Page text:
=> KARACHI: It has been more than two months, since t
KARACHI: It has been more than two months, since the fire at Radio Pakistan Karachi (RPK) burnt all 14 stations to ash on October 28.
Soon after the incident, two separate enquiry committees were formed. The Federal Ministry of Information and Broadcasting (FMIB) formed one headed by FMIB Additional Secretary FazlÂur-Rehman while RPK Deputy Controller Engineer Qazi Robaq Hayat formed a domestic enquiry committee. However, the station director, Iqbal Azam Fareedi, is not part of any committee.
A high-ranking officer told Daily Times that the burnt studio and equipment was insured and claims were made for about Rs. 10 million. None of the officers, including Hayat, chose to comÂment. Hayat told Daily Times that he was not allowed to speak to the media and denied that he was heading the domestic enquiry committee. An unnamed officer told Daily Times that the Radio Pakistan premise is quite useless if not reconstructed. “The premises need to be reconstructed although the face of the building is intact.”
The fire caused serious damage to the historical building and its assets. A portrait of Quaid-e-Azam at the entrance along with two valuable specimens of Quranic calligraphy donated by Jimmy Engineer were burnt, the chair on which Liaquat Ali Khan sat and addressed the nation was partly burnt as well, but can be repaired. The piano used in the original composition of the Pakistani national anthem was intact as it was being repaired at the lime the incident. The caretaker federal minister for information declared that the piano was a national cultural asset and will be shifted to Islamabad.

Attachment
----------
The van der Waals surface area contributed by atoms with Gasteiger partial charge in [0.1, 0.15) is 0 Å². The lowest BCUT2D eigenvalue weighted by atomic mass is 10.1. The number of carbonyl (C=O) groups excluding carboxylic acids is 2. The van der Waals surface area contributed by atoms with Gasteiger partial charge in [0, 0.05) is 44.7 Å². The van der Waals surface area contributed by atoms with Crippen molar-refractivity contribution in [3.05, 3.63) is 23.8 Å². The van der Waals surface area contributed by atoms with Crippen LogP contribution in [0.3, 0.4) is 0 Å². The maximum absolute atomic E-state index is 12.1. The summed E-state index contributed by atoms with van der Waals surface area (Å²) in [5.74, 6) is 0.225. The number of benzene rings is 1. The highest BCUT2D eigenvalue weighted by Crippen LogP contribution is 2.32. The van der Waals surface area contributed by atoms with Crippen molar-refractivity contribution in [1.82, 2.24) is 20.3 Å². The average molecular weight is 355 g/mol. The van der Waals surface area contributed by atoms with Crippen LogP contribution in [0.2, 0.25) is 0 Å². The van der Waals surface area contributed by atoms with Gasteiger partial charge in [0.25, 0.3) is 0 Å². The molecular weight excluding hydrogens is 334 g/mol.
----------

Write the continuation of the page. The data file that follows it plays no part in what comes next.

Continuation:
Sindh Culture Additional Secretary Shams Jakhrani told Daily Times that the initial report submitted by the enquiry committee did not indicate that the building would be demolished or reconstructed, although some repair and rehabilitation was needed. “The Karachi Building Control Authority (KBCA) will assess the technical aspects,” said Jakhrani.
KBCA Chief Controller Rauf Akhtar Farooqui told Daily Times that the KBCA Committee of Experts on Dangerous Buildings (CEDB) had surveyed the Radio Pakistan premises two days after the incident and had submitted recommendations to the authorities. The CEDB recommended that the historical building could be restored after heavy repair work with the same material previously used in construction. The KBCA committee is the only legitimate committee that has already done its job. Sindh Minister for Culture Ambar Raza Nancy could not be contacted. Naib City Nazim Karachi Nasreen Jalil told Daily Times that she would try to see what has been done so far.
Source: Daily Times